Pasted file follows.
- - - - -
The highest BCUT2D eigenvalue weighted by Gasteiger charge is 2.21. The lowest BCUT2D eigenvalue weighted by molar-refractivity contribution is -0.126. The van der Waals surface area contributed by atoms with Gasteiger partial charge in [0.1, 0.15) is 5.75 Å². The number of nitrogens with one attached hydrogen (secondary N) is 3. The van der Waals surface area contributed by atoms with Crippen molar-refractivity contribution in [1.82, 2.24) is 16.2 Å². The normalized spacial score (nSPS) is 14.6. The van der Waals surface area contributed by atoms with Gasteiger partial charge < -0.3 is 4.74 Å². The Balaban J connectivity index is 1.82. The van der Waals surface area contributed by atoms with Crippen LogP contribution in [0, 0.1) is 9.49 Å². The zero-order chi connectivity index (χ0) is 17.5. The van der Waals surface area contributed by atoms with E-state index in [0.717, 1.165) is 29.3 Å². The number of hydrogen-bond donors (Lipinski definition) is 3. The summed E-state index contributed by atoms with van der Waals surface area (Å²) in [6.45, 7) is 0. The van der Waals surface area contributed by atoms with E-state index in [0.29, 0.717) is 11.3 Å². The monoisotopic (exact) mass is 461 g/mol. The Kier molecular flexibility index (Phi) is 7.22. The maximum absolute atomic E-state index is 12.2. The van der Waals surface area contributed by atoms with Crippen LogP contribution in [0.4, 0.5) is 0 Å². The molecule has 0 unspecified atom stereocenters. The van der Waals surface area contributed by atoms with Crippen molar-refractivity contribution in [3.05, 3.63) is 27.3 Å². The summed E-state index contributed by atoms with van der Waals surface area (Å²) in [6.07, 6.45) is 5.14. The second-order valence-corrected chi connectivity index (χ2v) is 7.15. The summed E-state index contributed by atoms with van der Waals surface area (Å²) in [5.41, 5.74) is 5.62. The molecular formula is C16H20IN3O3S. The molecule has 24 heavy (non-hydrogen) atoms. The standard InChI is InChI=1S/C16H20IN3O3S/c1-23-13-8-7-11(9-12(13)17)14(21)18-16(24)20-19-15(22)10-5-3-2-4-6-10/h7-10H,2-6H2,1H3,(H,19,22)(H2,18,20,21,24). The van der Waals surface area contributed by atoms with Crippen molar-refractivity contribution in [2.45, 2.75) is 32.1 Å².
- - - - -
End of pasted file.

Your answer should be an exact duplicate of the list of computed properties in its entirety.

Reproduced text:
The highest BCUT2D eigenvalue weighted by Gasteiger charge is 2.21. The lowest BCUT2D eigenvalue weighted by molar-refractivity contribution is -0.126. The van der Waals surface area contributed by atoms with Gasteiger partial charge in [0.1, 0.15) is 5.75 Å². The number of nitrogens with one attached hydrogen (secondary N) is 3. The van der Waals surface area contributed by atoms with Crippen molar-refractivity contribution in [1.82, 2.24) is 16.2 Å². The normalized spacial score (nSPS) is 14.6. The van der Waals surface area contributed by atoms with Gasteiger partial charge < -0.3 is 4.74 Å². The Balaban J connectivity index is 1.82. The van der Waals surface area contributed by atoms with Crippen LogP contribution in [0, 0.1) is 9.49 Å². The zero-order chi connectivity index (χ0) is 17.5. The van der Waals surface area contributed by atoms with E-state index in [0.717, 1.165) is 29.3 Å². The number of hydrogen-bond donors (Lipinski definition) is 3. The summed E-state index contributed by atoms with van der Waals surface area (Å²) in [6.45, 7) is 0. The van der Waals surface area contributed by atoms with E-state index in [0.29, 0.717) is 11.3 Å². The monoisotopic (exact) mass is 461 g/mol. The Kier molecular flexibility index (Phi) is 7.22. The maximum absolute atomic E-state index is 12.2. The van der Waals surface area contributed by atoms with Crippen LogP contribution in [0.4, 0.5) is 0 Å². The molecule has 0 unspecified atom stereocenters. The van der Waals surface area contributed by atoms with Crippen molar-refractivity contribution in [3.05, 3.63) is 27.3 Å². The summed E-state index contributed by atoms with van der Waals surface area (Å²) in [6.07, 6.45) is 5.14. The second-order valence-corrected chi connectivity index (χ2v) is 7.15. The summed E-state index contributed by atoms with van der Waals surface area (Å²) in [5.41, 5.74) is 5.62. The molecular formula is C16H20IN3O3S. The molecule has 24 heavy (non-hydrogen) atoms. The standard InChI is InChI=1S/C16H20IN3O3S/c1-23-13-8-7-11(9-12(13)17)14(21)18-16(24)20-19-15(22)10-5-3-2-4-6-10/h7-10H,2-6H2,1H3,(H,19,22)(H2,18,20,21,24). The van der Waals surface area contributed by atoms with Crippen molar-refractivity contribution in [2.45, 2.75) is 32.1 Å².